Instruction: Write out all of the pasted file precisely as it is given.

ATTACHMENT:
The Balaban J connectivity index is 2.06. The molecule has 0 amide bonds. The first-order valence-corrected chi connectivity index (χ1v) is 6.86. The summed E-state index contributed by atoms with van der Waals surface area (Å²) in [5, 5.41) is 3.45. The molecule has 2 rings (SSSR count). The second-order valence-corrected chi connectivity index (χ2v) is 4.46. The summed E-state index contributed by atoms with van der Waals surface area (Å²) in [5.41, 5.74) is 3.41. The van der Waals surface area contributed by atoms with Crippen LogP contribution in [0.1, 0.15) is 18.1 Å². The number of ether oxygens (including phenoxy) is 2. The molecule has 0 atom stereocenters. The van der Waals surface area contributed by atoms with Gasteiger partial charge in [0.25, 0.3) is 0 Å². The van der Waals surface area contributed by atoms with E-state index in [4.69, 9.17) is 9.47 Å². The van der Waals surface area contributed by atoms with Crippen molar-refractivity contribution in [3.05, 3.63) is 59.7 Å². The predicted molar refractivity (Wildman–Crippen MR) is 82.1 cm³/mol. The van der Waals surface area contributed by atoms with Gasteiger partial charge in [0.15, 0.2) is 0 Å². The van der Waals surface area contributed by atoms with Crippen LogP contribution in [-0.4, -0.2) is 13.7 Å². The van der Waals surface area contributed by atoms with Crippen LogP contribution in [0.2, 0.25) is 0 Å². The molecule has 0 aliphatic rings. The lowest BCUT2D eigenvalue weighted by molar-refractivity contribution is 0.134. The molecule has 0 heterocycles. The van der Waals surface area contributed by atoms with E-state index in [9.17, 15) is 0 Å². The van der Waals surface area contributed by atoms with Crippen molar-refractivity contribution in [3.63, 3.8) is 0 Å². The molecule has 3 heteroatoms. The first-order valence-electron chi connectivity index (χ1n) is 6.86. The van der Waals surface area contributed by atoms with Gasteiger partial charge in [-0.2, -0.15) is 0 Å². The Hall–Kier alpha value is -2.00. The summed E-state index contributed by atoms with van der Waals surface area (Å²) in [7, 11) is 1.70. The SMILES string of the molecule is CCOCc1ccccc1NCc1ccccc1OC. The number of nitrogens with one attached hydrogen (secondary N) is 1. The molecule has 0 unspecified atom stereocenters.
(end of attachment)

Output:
The Balaban J connectivity index is 2.06. The molecule has 0 amide bonds. The first-order valence-corrected chi connectivity index (χ1v) is 6.86. The summed E-state index contributed by atoms with van der Waals surface area (Å²) in [5, 5.41) is 3.45. The molecule has 2 rings (SSSR count). The second-order valence-corrected chi connectivity index (χ2v) is 4.46. The summed E-state index contributed by atoms with van der Waals surface area (Å²) in [5.41, 5.74) is 3.41. The van der Waals surface area contributed by atoms with Crippen LogP contribution in [0.1, 0.15) is 18.1 Å². The number of ether oxygens (including phenoxy) is 2. The molecule has 0 atom stereocenters. The van der Waals surface area contributed by atoms with Gasteiger partial charge in [0.25, 0.3) is 0 Å². The van der Waals surface area contributed by atoms with E-state index in [4.69, 9.17) is 9.47 Å². The van der Waals surface area contributed by atoms with Crippen molar-refractivity contribution in [3.05, 3.63) is 59.7 Å². The predicted molar refractivity (Wildman–Crippen MR) is 82.1 cm³/mol. The van der Waals surface area contributed by atoms with Gasteiger partial charge in [0.15, 0.2) is 0 Å². The van der Waals surface area contributed by atoms with Crippen LogP contribution in [-0.4, -0.2) is 13.7 Å². The van der Waals surface area contributed by atoms with Crippen LogP contribution in [0.2, 0.25) is 0 Å². The molecule has 0 aliphatic rings. The lowest BCUT2D eigenvalue weighted by molar-refractivity contribution is 0.134. The molecule has 0 heterocycles. The van der Waals surface area contributed by atoms with E-state index in [9.17, 15) is 0 Å². The van der Waals surface area contributed by atoms with Crippen molar-refractivity contribution in [3.63, 3.8) is 0 Å². The molecule has 3 heteroatoms. The first-order valence-electron chi connectivity index (χ1n) is 6.86. The van der Waals surface area contributed by atoms with Gasteiger partial charge in [-0.2, -0.15) is 0 Å². The Hall–Kier alpha value is -2.00. The summed E-state index contributed by atoms with van der Waals surface area (Å²) in [7, 11) is 1.70. The SMILES string of the molecule is CCOCc1ccccc1NCc1ccccc1OC. The number of nitrogens with one attached hydrogen (secondary N) is 1. The molecule has 0 unspecified atom stereocenters.